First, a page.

Ten years ago Jeff’s brother, Ross, studied abroad in Cairns, Australia and went scuba diving for the first time. It was then that he became interested in coral and decided to devote his career to researching coral in an effort to save this important animal, which is home to the vast majority of ocean life. Ever since, Ross has been encouraging his family to become certified to dive so they could not only enjoy diving with him but also take a closer look at what he is working hard to save. So when we decided to do an around the world trip, one of the first things Jeff put on the list was to go to Cairns to scuba dive at the Great Barrier Reef.
Scuba diving was one of the most unique experiences we’ve had, and it was an incredibly beautiful way to encounter a part of the world that we’d never seen up close.
We booked a five day trip with Pro Dive Cairns, and we spent the first two days on land partaking in the classroom and pool portions of the certification process. Then we boarded a “liveaboard” boat for three days. The first day and a half on the boat was spent completing the training dives necessary to become fully certified open water divers, and then we spent the last day and a half diving on our own.
Jumping into the water with our full equipment – an oxygen tank, breathing regulator and buoyancy control device plus a wetsuit, snorkel mask and fins – gave us a rush of excitement. But it was the moment we went underwater for the first time that was surreal. The feeling of sinking deeper toward the ocean floor. The experience of being weightless as we floated above the sand. The rich, complex coral life comprising the Reef. The fish in an abundance of colors and patterns gliding through the current. It was fascinating and inspiring and hopeful.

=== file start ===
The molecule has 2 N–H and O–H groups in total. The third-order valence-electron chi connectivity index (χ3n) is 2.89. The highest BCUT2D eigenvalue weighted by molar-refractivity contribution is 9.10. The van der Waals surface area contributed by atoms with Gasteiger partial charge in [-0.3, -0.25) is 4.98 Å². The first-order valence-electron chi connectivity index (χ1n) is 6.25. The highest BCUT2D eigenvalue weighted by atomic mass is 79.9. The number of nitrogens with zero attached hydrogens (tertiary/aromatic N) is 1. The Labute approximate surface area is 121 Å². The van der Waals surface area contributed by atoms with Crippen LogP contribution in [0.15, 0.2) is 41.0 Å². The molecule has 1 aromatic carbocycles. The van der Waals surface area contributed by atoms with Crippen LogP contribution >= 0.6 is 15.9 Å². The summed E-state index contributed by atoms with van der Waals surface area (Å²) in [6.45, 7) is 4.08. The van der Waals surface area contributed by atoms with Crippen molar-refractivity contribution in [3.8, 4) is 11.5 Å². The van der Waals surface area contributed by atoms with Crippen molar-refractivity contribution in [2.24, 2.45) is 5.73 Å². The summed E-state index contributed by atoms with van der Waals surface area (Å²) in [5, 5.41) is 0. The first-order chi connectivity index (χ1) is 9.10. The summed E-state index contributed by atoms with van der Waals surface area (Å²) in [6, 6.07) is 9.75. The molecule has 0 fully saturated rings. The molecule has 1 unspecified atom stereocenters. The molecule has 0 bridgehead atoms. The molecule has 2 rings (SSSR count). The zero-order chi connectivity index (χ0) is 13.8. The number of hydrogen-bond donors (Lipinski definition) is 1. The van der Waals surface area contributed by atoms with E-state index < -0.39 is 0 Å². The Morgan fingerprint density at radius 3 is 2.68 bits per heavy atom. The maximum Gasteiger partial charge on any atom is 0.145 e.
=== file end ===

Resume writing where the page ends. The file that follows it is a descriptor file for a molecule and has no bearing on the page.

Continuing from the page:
During our dives we saw clown fish, moorish idol, and yellow boxfish. Sea cucumbers – large and small, dark and light, smooth and spiky – were dotted throughout the sandy bottom of the ocean. Blue spotted sting rays occasionally glided along the floor. Barracudas lingered beneath our boat. Trumpetfish hovered just below the surface of the water, their green scales shimmering as they twisted and turned. White tip Reef sharks quickly swam around, and we tried not to blink for fear they’d be gone in an instant. Sea turtles – up to 120 years old – played in the water, scavenging for seaweed.
Two of our favorite moments came after dark. One, when five or six sharks chased each other in the light on the side of our boat. And the other when we went on a night dive, lit only by small torches, and saw the famous, ancient sea turtle named Brian hidden and asleep in a cave.
Another highlight of this trip was the people we met and spent time with on the boat. There were thirty travelers and six staff members aboard. Our instructor, Shaune, was wonderful. He was knowledgeable, professional, and helpful but also laid back, fun, and had a great sense of humor – a perfect mixture for this sort of experience. The other divers in our certification class were all kind, interesting people, and it was a pleasure getting to know them.
One was an eighteen year old from England who had just finished high school and was on a gap year volunteering at a school in Melbourne. Another was a late-twenty-something woman from Holland. She had finished her degree in accounting but wasn’t quite ready to enter the working world, so she set off for a year in Australia. There was a twenty-five year old student from Victoria who was on school holiday. He left his job as a video game designer and had decided to return to school to become a surgeon. Finally, we met an Air Force pilot from Canada who is about our age. He and his wife recently had a baby and they are using their six months paid maternity leave (!!!) to travel around Australia in a campervan. (How cool is that?!)
Meeting and becoming friends with other travelers has enriched our experiences, given us a greater understanding of other cultures, and helped us have a lot of fun on our trip.
Scuba diving – observing the colors and textures of the coral reef, feeling the sun heat up the ocean floor and the moon pierce through the surface of the water, watching fish and turtles and clams move about – was positively unforgettable.